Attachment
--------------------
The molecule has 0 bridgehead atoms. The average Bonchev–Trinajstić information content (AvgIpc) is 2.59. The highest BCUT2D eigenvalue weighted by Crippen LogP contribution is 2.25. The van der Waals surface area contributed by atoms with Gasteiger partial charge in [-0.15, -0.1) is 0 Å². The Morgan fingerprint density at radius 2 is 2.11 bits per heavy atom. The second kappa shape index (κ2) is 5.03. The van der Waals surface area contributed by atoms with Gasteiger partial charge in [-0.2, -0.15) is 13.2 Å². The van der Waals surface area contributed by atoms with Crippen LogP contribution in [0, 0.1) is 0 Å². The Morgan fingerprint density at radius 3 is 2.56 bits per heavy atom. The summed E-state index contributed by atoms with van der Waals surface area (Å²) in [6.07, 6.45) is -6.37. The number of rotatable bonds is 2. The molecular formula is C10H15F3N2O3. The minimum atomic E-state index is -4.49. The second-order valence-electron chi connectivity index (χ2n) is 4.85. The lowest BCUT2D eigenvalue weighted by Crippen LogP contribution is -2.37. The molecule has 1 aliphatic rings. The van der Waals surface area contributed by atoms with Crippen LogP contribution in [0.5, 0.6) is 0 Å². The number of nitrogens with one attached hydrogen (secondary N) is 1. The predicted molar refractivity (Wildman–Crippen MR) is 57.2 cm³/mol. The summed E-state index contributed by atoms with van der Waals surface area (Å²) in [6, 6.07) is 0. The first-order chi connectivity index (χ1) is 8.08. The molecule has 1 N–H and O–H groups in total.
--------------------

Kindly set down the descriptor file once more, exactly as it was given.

The molecule has 0 bridgehead atoms. The average Bonchev–Trinajstić information content (AvgIpc) is 2.59. The highest BCUT2D eigenvalue weighted by Crippen LogP contribution is 2.25. The van der Waals surface area contributed by atoms with Gasteiger partial charge in [-0.15, -0.1) is 0 Å². The Morgan fingerprint density at radius 2 is 2.11 bits per heavy atom. The second kappa shape index (κ2) is 5.03. The van der Waals surface area contributed by atoms with Gasteiger partial charge in [-0.2, -0.15) is 13.2 Å². The van der Waals surface area contributed by atoms with Crippen LogP contribution in [0, 0.1) is 0 Å². The Morgan fingerprint density at radius 3 is 2.56 bits per heavy atom. The summed E-state index contributed by atoms with van der Waals surface area (Å²) in [6.07, 6.45) is -6.37. The number of rotatable bonds is 2. The molecular formula is C10H15F3N2O3. The minimum atomic E-state index is -4.49. The second-order valence-electron chi connectivity index (χ2n) is 4.85. The lowest BCUT2D eigenvalue weighted by Crippen LogP contribution is -2.37. The molecule has 1 aliphatic rings. The van der Waals surface area contributed by atoms with Crippen LogP contribution in [0.5, 0.6) is 0 Å². The number of nitrogens with one attached hydrogen (secondary N) is 1. The predicted molar refractivity (Wildman–Crippen MR) is 57.2 cm³/mol. The summed E-state index contributed by atoms with van der Waals surface area (Å²) in [6, 6.07) is 0. The first-order chi connectivity index (χ1) is 8.08. The molecule has 1 N–H and O–H groups in total.